J was 200% adamant that he did NOT want to adopt. I had wanted to adopt since I was in my very early 20's. There was one boy in particular, Jesse, my then boyfriend and I wanted to adopt. I never forgot that boy and pray for him often. That put the adoption buzz in my heart.


With J not wanting to adopt, I had to resign myself to never being a mother. We went so far as to look at a 2-seater sports car because if we weren't going to have children, we should at least have some fun!!


J and I both worked for our church. The church had a private school. The new school receptionist, C-Mom6, had 6 children, one of whom was adopted in an open adoption. I thought she was insane for having 4 biological children and wanting to adopt a 5th when she was pregnant with her 6th. C-Mom6 was even more curious because of that whole open adoption thing. Every chance I got, I would ask C-Mom6 about adoption and open adoption. I remember stealing glances at her son's birth mother, who came with them to our church's Halloween party. They were strange people. Odd. Peculiar at best.


One morning, I did my usual questioning of C-Mom6 about her peculiar family. J was there this time. We were in his office. While she was talking, all of a sudden, I literally saw a lightbulb go on in J. He was finally open to adoption. At the start of that 15-minute conversation, he was closed like Fort Knox. By the end, he was wide open to adoption.


I jumped on the adoption bandwagon immediately. That night, I officially interviewed C-Mom6 and her husband, P-Dad6. I searched the Internet, talked to people, made phone calls. I was shocked to find out so many of our church friends were adopted, had adopted, or knew of someone that was adopted.


We were signed up with the state agency, with the tribal adoption program, and I was investigating every possible agency in town and in state. There were no stones I planned to leave unturned.


There was this one agency in town that was insane! They required a FULLY open adoption. Like, you not only exchanged names and pictures, but you met regularly, and maybe even had the birth mom to your home! I wasn't closing any doors. I signed us up thinking I would 'say' we wanted open adoption then after it was finalized, we'd be like, 'see ya'! (Don't be a hater, I'm not the only one that thinks that way).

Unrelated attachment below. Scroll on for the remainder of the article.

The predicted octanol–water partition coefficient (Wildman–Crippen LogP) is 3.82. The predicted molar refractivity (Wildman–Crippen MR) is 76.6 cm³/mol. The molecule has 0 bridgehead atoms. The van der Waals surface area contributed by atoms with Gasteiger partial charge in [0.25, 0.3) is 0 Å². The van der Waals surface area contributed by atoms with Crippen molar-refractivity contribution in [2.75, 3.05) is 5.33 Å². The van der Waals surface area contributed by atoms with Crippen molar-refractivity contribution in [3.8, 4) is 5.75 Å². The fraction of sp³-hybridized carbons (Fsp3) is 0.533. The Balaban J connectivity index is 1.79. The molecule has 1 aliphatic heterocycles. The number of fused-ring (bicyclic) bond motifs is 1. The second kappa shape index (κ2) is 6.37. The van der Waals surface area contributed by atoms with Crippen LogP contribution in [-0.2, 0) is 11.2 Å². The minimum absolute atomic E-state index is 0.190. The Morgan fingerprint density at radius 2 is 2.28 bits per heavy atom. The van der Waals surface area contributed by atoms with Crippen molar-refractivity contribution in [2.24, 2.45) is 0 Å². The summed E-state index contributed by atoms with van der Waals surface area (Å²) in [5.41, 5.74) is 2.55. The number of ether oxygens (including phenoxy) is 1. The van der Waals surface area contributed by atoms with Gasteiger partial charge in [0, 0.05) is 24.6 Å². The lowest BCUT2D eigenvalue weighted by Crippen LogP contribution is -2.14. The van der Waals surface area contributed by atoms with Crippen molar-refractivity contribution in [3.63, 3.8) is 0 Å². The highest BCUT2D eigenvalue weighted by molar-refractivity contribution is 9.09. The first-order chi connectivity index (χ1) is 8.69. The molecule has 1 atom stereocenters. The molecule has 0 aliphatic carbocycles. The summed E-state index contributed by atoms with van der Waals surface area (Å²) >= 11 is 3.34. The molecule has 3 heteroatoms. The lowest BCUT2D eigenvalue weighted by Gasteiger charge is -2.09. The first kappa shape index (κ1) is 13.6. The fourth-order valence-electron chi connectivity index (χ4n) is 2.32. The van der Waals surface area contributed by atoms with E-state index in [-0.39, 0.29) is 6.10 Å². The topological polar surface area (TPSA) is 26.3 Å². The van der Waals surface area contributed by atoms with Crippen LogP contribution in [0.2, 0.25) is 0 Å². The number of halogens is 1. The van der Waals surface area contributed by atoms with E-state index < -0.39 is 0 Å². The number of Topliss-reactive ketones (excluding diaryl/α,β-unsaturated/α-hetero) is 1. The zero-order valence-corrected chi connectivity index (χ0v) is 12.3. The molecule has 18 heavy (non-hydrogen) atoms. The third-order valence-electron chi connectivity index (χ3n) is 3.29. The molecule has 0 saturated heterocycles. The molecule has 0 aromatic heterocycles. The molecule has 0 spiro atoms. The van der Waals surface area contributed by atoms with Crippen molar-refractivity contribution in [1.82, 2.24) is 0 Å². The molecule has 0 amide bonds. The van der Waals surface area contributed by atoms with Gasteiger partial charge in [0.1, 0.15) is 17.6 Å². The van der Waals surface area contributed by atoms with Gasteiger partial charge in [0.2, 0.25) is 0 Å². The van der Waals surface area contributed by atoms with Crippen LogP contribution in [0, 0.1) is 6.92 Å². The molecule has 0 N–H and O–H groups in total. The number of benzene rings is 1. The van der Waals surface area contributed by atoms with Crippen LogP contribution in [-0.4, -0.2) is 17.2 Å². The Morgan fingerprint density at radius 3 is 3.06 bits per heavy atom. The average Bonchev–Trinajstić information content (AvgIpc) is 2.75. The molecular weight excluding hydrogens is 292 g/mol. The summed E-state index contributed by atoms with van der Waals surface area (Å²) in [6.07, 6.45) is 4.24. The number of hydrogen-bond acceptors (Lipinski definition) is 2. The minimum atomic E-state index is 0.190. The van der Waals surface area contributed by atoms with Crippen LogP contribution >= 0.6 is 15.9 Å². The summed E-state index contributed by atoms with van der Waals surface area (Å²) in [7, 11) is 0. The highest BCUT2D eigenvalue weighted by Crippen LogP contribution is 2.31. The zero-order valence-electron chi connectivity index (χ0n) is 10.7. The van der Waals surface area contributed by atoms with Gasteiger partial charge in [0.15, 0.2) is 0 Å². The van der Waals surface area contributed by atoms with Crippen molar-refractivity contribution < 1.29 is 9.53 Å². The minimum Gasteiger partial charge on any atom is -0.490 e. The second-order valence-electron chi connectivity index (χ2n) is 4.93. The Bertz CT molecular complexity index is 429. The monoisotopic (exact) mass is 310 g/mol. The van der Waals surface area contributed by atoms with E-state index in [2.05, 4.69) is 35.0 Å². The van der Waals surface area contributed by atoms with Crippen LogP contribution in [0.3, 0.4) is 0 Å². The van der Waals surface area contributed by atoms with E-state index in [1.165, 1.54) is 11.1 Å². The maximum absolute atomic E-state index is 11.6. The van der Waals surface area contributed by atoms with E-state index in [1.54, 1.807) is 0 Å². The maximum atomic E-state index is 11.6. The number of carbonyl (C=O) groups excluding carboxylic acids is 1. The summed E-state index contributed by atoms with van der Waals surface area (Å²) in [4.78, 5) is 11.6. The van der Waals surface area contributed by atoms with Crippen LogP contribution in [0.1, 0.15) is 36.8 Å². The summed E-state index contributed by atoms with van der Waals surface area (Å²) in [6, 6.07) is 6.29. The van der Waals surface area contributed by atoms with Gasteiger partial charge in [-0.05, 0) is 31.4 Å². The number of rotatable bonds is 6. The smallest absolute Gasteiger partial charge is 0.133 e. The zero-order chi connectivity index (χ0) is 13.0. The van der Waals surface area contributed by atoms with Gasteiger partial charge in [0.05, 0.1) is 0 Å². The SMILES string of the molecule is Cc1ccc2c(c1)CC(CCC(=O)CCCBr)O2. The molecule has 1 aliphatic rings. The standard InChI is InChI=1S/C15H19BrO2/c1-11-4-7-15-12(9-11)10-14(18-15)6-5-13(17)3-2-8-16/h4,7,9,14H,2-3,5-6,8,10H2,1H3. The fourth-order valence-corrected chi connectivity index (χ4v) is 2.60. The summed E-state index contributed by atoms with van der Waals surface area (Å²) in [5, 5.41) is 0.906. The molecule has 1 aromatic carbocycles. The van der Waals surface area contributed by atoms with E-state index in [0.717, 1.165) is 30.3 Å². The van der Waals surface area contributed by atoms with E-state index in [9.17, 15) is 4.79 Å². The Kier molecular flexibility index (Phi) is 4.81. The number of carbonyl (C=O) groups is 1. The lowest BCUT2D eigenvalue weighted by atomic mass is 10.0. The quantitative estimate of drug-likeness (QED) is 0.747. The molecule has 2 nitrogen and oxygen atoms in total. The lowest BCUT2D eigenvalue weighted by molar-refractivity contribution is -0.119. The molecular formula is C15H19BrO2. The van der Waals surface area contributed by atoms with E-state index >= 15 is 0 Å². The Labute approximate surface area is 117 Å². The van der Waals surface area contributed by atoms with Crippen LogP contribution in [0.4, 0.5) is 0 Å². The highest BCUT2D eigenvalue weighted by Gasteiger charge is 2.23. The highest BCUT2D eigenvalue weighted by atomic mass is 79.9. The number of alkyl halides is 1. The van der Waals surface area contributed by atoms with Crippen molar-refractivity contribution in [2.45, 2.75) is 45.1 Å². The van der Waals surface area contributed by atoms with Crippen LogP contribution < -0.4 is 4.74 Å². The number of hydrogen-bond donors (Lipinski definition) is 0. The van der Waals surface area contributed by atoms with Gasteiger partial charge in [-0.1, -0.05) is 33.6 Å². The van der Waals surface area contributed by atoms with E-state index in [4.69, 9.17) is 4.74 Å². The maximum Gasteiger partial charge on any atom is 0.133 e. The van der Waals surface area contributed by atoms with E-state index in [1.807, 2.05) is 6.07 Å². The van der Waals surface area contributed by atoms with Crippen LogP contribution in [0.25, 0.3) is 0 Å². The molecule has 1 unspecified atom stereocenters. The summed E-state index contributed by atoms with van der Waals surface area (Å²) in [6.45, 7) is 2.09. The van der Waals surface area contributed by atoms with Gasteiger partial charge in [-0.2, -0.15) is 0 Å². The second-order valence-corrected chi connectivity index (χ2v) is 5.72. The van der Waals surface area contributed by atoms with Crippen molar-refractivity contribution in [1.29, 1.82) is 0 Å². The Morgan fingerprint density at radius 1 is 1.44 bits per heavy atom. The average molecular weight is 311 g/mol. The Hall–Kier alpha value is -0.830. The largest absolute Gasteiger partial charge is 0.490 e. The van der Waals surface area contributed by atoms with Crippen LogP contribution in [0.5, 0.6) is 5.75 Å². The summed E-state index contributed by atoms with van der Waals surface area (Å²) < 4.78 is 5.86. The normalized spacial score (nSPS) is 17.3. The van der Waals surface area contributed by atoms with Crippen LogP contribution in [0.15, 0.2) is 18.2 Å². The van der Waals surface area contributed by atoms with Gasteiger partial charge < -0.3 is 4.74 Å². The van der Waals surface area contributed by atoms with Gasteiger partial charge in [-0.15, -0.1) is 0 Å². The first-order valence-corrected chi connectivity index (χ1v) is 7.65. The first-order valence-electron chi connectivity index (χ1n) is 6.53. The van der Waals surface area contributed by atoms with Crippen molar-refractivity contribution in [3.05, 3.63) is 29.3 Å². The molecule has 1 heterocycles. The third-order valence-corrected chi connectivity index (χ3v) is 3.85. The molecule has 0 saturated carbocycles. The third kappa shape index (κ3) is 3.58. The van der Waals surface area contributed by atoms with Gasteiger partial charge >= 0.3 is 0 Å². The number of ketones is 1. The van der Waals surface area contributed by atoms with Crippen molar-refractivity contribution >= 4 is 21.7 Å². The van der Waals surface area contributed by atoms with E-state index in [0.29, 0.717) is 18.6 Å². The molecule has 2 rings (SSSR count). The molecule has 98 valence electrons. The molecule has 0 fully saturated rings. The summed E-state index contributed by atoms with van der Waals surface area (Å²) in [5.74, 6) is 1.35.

That agency required us to read a book called 'Children of Open Adoption' by Silber and Dorner. Well, I did. It was through this book, that I learned how important an on-going relationship with the birth parent(s) is for the adoptee. My child would be better off emotionally as an adult if we maintained a relationship with the birth parent(s). Well, if it's good for my child, I'm there. J not so much.


In late February 2003, I dragged J to a workshop presented by this renegade adoption agency. We fell in love with the organization. We were all about volunteering, which was the basis of the organization. They required their adoptive parents to volunteer a minimum of 100 hours before the adoption was finalized.


J even changed his mind on open adoption. By the end of the workshop, J was 'let her sleep over' where I was 'she can come to my house, but I don't talk to my mother every week, do I have to talk to her every week?' Once we grasped the concept and benefits of open adoption for our child, for us, and for the birth mother, we no longer felt the need to kick the girl to the curb after finalization.


That weekend, the agency director told us she needed our Dear Birthmother letter and lifebook to show to 2 girls who were pregnant. Yikes!! We hurried up and got it finished. J did it on the computer, so we were able to print off 2 copies.


A Dear Birthmother letter is basically your adoption resume. It is a brief synopsis of your lives growing up, in your family, and about your wedding and current life. The lifebook is a pictorial and minor editorial on how wonderful you are and why you would be the perfect parents for this girl's child. No pressure. Just get it right, or you don't get to be parents!


A little over a week later, we got a phone call from the agency director.


Next

Friday, October 17, 2008

Our Adoption Story - Part 1: Infertility


We've been asked about our adoption journey.
In a multi-part series, I will share our experiences. I hope our story helps you, someone you know, or helps you to understand the experiences and emotional journey of someone you love.

Our Adoption Story - Part 1: Infertility

J and I were married in 1999. We wanted to wait until we were established to have children. By that, we wanted to provide our children with the same basic material things we each had growing up - a house, a yard, the security of a home to call their own. We wanted the American Dream - 2 kids, a house, a yard, a dog, a couple of cars, not necessarily a white picket fence, but a fence none-the-less.